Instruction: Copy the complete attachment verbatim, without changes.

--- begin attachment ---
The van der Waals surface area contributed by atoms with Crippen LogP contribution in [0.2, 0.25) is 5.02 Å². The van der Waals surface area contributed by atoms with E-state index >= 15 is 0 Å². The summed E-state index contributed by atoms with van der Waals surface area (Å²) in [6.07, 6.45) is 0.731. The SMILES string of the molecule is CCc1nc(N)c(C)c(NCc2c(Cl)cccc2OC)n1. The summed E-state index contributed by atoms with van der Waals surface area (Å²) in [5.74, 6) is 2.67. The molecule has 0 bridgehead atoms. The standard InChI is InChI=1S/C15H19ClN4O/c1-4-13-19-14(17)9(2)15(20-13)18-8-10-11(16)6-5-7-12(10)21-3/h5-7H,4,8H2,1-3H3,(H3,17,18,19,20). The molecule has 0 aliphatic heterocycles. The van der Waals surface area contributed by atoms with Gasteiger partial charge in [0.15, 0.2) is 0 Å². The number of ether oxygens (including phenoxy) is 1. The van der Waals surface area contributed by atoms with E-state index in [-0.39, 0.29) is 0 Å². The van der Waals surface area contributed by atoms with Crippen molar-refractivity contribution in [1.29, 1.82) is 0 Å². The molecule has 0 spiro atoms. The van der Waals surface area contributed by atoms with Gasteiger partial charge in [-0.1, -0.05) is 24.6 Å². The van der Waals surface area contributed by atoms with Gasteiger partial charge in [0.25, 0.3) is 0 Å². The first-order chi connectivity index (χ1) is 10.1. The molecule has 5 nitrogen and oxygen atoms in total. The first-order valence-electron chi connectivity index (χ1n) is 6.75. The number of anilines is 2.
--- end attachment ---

The van der Waals surface area contributed by atoms with Crippen LogP contribution in [0.2, 0.25) is 5.02 Å². The van der Waals surface area contributed by atoms with E-state index >= 15 is 0 Å². The summed E-state index contributed by atoms with van der Waals surface area (Å²) in [6.07, 6.45) is 0.731. The SMILES string of the molecule is CCc1nc(N)c(C)c(NCc2c(Cl)cccc2OC)n1. The summed E-state index contributed by atoms with van der Waals surface area (Å²) in [5.74, 6) is 2.67. The molecule has 0 bridgehead atoms. The standard InChI is InChI=1S/C15H19ClN4O/c1-4-13-19-14(17)9(2)15(20-13)18-8-10-11(16)6-5-7-12(10)21-3/h5-7H,4,8H2,1-3H3,(H3,17,18,19,20). The molecule has 0 aliphatic heterocycles. The van der Waals surface area contributed by atoms with Gasteiger partial charge in [0.15, 0.2) is 0 Å². The number of ether oxygens (including phenoxy) is 1. The van der Waals surface area contributed by atoms with E-state index in [-0.39, 0.29) is 0 Å². The van der Waals surface area contributed by atoms with Crippen molar-refractivity contribution in [1.29, 1.82) is 0 Å². The molecule has 0 spiro atoms. The van der Waals surface area contributed by atoms with Gasteiger partial charge in [-0.1, -0.05) is 24.6 Å². The van der Waals surface area contributed by atoms with Gasteiger partial charge in [0.25, 0.3) is 0 Å². The first-order chi connectivity index (χ1) is 10.1. The molecule has 5 nitrogen and oxygen atoms in total. The first-order valence-electron chi connectivity index (χ1n) is 6.75. The number of anilines is 2.